9/12 Doug Ischar at Golden (M,C). A body of work from 1985, never before seen in its entirety, is the enticement here. Ischar’s show is titled Marginal Waters and features images taken in Chicago’s now-defunct Belmont Rocks.
9/19 Jonas Wood at Shane Campbell Gallery (C). He’s from L.A. and showed at Black Dragon Society, plus he’s collaborated with painter Mark Grotjahn…for now, that’s all I need to know to want to see Wood’s show.
9/19 Jason Lazarus, Wolfgang Plöger, Zoe Strauss at The Art Institute (M). A show of recent photographic acquisitions of these artists’ works by the Art Institute.
9/20 Allen Sekula, Polonia and Other Fables at The Renaissance Society (C). New photographs by anti-globalization hero Sekula that focus on Chicago’s rich labor history, its Polish working-class population along with The University of Chicago’s famous lineage of economic theorists. Heady yet vital stuff from this woefully under-recognized L.A.-based artist.
9/25 – 9/27 Mikhail Baryshnikov at Harris Theater (M). It’s Baryshnikov dude. ‘Nuff said.
9/30 Heartland at the Smart Museum (C). Coorganized by the Smart Museum of Art and the Van Abbemuseum, a survey of artists from the Midwest aka the American Heartland. Hopefully it’ll subvert the syrupy connotations of it’s title, or at least be the kind of show that people argue, bitch and moan about rather than simply ignore.
10/2 – 10/4 Western Exhibitions and Golden Age at the NY Art Book Fair (M). The only event to make it to our list that is not in Chicago. If your in New York at the beginning of October check out two Chicagoans holding it down at the Fair.
October, opening date TBA, Carroll Dunham at He Said/She Said (C). Carroll Dunham shows in a suburban apartment gallery: the Oak Park home of Pamela Fraser and Randall Szott. Can’t wait for this.
10/8-21 Chicago International Film Festival (M) In it’s 45th year the film festival the two week festival is the hub for all film fanatics. This festival might be the only time to catch certain films so be sure to check out their schedule in advance.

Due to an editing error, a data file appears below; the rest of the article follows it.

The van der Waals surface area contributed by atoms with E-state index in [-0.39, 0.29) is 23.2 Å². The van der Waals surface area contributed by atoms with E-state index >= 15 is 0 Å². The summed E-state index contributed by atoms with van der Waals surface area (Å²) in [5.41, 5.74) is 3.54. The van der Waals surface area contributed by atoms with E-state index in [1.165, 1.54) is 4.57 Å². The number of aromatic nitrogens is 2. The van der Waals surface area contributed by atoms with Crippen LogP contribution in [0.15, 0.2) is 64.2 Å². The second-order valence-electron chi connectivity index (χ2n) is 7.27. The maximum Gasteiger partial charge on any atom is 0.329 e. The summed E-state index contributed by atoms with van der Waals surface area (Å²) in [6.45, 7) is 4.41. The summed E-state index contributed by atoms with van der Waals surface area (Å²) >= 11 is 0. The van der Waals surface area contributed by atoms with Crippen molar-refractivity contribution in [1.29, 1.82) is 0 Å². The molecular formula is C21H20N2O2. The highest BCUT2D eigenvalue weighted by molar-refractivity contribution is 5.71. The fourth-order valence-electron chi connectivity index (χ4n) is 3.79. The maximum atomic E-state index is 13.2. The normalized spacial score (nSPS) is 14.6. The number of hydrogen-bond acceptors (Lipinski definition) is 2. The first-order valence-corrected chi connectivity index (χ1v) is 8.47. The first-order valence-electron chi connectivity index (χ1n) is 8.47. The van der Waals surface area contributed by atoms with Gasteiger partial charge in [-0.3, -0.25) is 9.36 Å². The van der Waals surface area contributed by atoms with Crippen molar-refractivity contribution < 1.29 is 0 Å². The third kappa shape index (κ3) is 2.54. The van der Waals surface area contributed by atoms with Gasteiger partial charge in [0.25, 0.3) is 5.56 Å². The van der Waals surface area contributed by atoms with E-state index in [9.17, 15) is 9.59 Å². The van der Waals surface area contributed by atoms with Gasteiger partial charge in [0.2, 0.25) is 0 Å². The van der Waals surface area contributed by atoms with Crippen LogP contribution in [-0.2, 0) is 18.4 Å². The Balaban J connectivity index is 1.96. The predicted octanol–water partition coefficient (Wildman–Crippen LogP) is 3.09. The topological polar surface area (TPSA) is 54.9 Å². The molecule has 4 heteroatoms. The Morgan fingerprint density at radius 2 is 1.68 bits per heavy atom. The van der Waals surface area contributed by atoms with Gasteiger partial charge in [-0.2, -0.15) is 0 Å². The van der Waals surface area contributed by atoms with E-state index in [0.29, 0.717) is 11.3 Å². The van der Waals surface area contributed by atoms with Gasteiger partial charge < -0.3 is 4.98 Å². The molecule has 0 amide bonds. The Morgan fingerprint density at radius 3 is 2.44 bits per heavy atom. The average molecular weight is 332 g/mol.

10/10 Jeremy Deller: It Is What It Is: Conversations About Iraq, at the MCA (M) Commissioned by The Three M Project Jeremy Deller will invite numerous participants to discuss their knowledge of the Iraq War. Some guest will include verterans, and scholars.
James Welling at Donald Young (C)
10/10 Playing with Pictures: The Art of Victorian Photocollage at The Art Institute (C). I’m a sucker for Victoriana, and this exhibition –the first “to comprehensively examine the little-known phenomenon of Victorian photocollage, presenting work that has rarely—and in many cases never—before been displayed or reproduced” — is probably the one show I’m most looking forward to seeing this fall. A medium mostly practiced by aristocratic women, Victorian photocollage combined human, animal, and botanical forms in all sorts of wacky and whimsical ways, and I’m looking forward to reading the accompanying full-color catalogue to learn more about the ways that female artists of this era approached the form some sixty odd years before Picasso and Braque started playing around with it.
10/13 Alex Halsted and David Moré at Gallery 400 (C). Chicago-based Moré “collaborates” with an elephant nose fish, who emits an electrical pulse as a navigation tool which the artist then amplifies. I love the gallery’s blurb on this show: “This performance duo mixes issues of displacement, communications, commercial sound and inter-species contact in a singularly engaging bio-tech format.” Yep, pretty much says it all.